There was a war by the name of Domitian's Dacian War where a conflict was brought between the Roman Empire and Dacia when the province of Moesia was invaded. The war was under Roman emperor Domitian's reign and took place between 86-88 AD.

Defeat of Oppius Sabinus[edit | edit source]

When 85 AD ended and somewhat in the beginning of 86 AD, Dacian king Duras decided to tell his troops to attack the Roman province of Moesia which was on the south of the Danube river. There, the Dacian army was led by Diurpaneus and often cited as one and same with the later king titled Decebalus. Even though the assumptions remain obscurely founded and problematic, it seems that Romans were caught by surprise, when the governor Oppius Sabinus and one of the legions most likely to be Legio V Alaudae were eventually killed.

When the attack occurred, Emperor Domitian of the Roman Empire who was with Cornelius Fuscus, one of the Praetorian Guards arrived personally in Moesia, then they reorganized the province into Moesia Inferior and Moesia Superior then they planned a attack in the future to invade Dacia. They tried to replace the lost legion and strengthen the Roman army at that section even greater then before then Legio IIII Flavia from Dalmatia and two other legions, Legio I Adiutrix and Legio II Adiutrix who were from western provinces came to Moesia. Then, the region of Sirmium was attached with Moesia Superior so they can have a single command over the Dacian frontier.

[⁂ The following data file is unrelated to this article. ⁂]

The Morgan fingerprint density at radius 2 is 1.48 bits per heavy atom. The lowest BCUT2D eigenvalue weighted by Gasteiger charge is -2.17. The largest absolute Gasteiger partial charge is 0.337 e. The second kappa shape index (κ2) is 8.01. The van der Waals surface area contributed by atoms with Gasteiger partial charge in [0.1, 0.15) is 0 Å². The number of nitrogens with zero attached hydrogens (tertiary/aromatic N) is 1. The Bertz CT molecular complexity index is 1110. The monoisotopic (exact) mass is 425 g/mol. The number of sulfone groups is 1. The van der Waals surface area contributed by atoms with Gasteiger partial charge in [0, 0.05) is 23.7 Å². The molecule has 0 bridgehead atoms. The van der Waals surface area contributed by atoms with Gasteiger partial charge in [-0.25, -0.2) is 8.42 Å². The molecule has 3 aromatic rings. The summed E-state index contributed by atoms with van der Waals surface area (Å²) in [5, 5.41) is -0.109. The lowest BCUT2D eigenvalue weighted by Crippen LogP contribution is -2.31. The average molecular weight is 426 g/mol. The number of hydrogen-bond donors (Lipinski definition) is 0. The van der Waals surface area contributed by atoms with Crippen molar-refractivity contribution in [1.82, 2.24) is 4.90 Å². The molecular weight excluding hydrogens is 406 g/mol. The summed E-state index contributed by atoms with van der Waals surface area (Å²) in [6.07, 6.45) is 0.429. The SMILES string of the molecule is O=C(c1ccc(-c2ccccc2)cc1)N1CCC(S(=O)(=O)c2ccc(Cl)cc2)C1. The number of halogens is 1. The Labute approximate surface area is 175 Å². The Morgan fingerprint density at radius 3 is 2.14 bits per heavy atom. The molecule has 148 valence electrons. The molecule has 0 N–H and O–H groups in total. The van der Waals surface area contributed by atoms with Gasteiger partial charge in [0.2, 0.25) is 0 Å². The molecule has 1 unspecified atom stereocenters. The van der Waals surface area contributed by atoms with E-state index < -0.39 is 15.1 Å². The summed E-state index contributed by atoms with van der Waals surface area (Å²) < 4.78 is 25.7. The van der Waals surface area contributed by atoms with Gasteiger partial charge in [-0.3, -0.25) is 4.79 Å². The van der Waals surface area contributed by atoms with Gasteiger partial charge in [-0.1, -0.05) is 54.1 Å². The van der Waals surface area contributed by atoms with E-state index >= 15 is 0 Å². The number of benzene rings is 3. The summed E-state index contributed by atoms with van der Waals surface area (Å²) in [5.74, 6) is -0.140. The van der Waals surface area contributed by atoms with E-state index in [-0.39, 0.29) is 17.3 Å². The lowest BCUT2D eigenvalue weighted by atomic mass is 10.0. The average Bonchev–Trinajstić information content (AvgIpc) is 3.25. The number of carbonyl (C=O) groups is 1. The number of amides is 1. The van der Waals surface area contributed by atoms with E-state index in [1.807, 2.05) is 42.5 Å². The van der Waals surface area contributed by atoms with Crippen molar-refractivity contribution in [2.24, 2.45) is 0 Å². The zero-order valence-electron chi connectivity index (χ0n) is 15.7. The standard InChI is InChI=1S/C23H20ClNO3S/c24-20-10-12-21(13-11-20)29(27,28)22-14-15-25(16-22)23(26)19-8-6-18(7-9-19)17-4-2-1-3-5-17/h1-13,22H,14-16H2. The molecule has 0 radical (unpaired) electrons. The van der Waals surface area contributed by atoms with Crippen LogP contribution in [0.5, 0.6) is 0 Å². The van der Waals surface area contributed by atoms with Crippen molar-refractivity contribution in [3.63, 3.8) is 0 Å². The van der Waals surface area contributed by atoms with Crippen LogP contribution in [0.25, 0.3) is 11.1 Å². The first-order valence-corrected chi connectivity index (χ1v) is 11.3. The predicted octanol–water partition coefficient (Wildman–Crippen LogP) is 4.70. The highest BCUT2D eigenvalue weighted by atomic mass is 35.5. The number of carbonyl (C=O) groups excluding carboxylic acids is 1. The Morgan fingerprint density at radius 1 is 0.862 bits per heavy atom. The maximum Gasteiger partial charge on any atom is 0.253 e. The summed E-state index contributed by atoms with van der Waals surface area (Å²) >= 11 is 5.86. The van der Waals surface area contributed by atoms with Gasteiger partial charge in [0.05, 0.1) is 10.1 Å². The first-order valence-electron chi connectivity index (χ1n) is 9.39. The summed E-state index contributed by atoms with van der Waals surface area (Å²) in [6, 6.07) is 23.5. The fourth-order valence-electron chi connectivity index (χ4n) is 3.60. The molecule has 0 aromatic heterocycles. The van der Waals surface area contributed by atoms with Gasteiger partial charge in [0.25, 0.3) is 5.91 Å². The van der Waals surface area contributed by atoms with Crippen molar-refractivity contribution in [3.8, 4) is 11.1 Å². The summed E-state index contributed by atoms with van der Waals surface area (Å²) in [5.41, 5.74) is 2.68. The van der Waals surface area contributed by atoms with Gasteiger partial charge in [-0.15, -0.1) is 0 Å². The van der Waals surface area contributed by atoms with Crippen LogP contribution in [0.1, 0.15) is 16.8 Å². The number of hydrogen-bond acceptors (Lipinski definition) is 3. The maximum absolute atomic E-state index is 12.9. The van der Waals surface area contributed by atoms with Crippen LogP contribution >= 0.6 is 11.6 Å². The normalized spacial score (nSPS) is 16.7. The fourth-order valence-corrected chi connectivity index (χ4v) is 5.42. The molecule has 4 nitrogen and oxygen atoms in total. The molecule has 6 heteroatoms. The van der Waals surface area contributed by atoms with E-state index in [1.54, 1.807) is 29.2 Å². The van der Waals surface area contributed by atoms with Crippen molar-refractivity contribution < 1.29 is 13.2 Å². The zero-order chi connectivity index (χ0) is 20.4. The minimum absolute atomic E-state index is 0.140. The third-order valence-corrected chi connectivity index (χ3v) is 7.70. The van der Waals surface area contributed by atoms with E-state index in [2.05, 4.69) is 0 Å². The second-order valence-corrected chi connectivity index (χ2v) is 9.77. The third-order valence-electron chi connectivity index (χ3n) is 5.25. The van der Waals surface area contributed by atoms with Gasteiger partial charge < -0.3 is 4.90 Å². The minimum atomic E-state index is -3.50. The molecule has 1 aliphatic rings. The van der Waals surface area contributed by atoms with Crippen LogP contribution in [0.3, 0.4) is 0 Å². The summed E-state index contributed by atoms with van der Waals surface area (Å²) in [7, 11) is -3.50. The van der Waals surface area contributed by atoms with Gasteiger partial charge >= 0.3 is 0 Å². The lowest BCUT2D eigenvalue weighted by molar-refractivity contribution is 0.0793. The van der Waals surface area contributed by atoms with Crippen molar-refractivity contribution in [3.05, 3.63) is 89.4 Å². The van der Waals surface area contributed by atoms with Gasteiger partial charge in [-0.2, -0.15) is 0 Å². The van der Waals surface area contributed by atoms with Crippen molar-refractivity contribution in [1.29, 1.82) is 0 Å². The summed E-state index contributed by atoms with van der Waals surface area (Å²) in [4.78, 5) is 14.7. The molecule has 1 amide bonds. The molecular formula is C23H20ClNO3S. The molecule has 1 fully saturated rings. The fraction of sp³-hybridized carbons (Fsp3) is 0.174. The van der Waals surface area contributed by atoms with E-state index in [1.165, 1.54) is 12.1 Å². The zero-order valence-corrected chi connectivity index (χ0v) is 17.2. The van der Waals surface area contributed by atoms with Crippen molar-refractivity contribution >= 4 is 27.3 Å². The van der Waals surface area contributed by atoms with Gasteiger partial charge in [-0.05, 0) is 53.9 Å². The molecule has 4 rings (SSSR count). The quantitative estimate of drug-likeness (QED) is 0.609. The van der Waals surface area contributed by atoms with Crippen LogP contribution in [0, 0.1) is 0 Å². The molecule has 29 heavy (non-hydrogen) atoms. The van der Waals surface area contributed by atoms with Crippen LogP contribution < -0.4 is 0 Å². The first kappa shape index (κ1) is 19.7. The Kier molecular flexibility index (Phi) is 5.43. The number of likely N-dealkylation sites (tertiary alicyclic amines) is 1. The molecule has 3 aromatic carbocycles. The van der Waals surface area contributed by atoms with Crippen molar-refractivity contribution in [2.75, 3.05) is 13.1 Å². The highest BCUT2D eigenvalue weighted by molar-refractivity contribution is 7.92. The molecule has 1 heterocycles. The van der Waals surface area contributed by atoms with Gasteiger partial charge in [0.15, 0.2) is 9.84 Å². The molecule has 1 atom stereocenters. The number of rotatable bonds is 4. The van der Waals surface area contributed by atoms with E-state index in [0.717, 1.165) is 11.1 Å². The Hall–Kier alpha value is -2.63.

Historians divide as to what happened next, one of them say that after handing over the command to Fuscus, Domitian returned to Rome in the same year while Fuscus cleared of Dacian invaders from the province and according to two other historians, they say Domitian led the operation successfully and returned to Rome to celebrate their victory.

Cornelius Fuscus's Defeat[edit | edit source]

During the same year of 85 AD, the initial success against Dacians happened and Cornelius Fuscus crossed over to the Danube but, his army was suddenly ambushed and destroyed while Fuscus himself was killed in battle and according to other historians, this is the battle where Legio V Alaudae was attacked and killed. The legion randomly disappeared from the list of the Roman armies.

Soon, after that victory Diurpaneus got the name of Decebalus which meant as strong as ten wild men.

Peace[edit | edit source]

When the battle ended, course of events were unclear. Suetonius mentioned that several battles varied success against the Dacians and Lucius Antonius Saturninus who was commander of the Roman army in Germania Superior eventually revolted. Then, Iazyges, Marcomanni, and Quadi refused to provide troops to Domitian for the Dacian war he was entering. Domitian then killed their peace emissaries and attacked them after that, he left for Rhine. He was eventually forced to return to Pannonia after Romans suffered a loss there and all the problems halted the Roman offensive and Decebalus who was now Dacian king, sued for peace, when he sent his brother Diegis as his plenary representative. Then under terms of the treaty, Decebalus returned Roman prisoners of war and he was also lent a number of Roman engineers help him in building defensive fortifications. The Romans would also pay an annual subsidy of 8 million sesterces and Decebalus was recognized as the client king of Rome.

Aftermath[edit | edit source]

Then the remainder of Domitian's reign, Dacia remained a peaceful kingdom and Decebalus used all of the Roman money to fortify his defenses. Domitian also wanted a new war against Dacians and reinforced Upper Moesia with two cavalry units who were brought from Syria and at-least five cohorts brought from Pannonia. Trajan also continued Domitian's policy and added even two more units to the auxiliary forces of Upper Moesia, then soon he used the buildup of troops for his soon to come Dacian wars.

Community content is available under CC-BY-SA unless otherwise noted.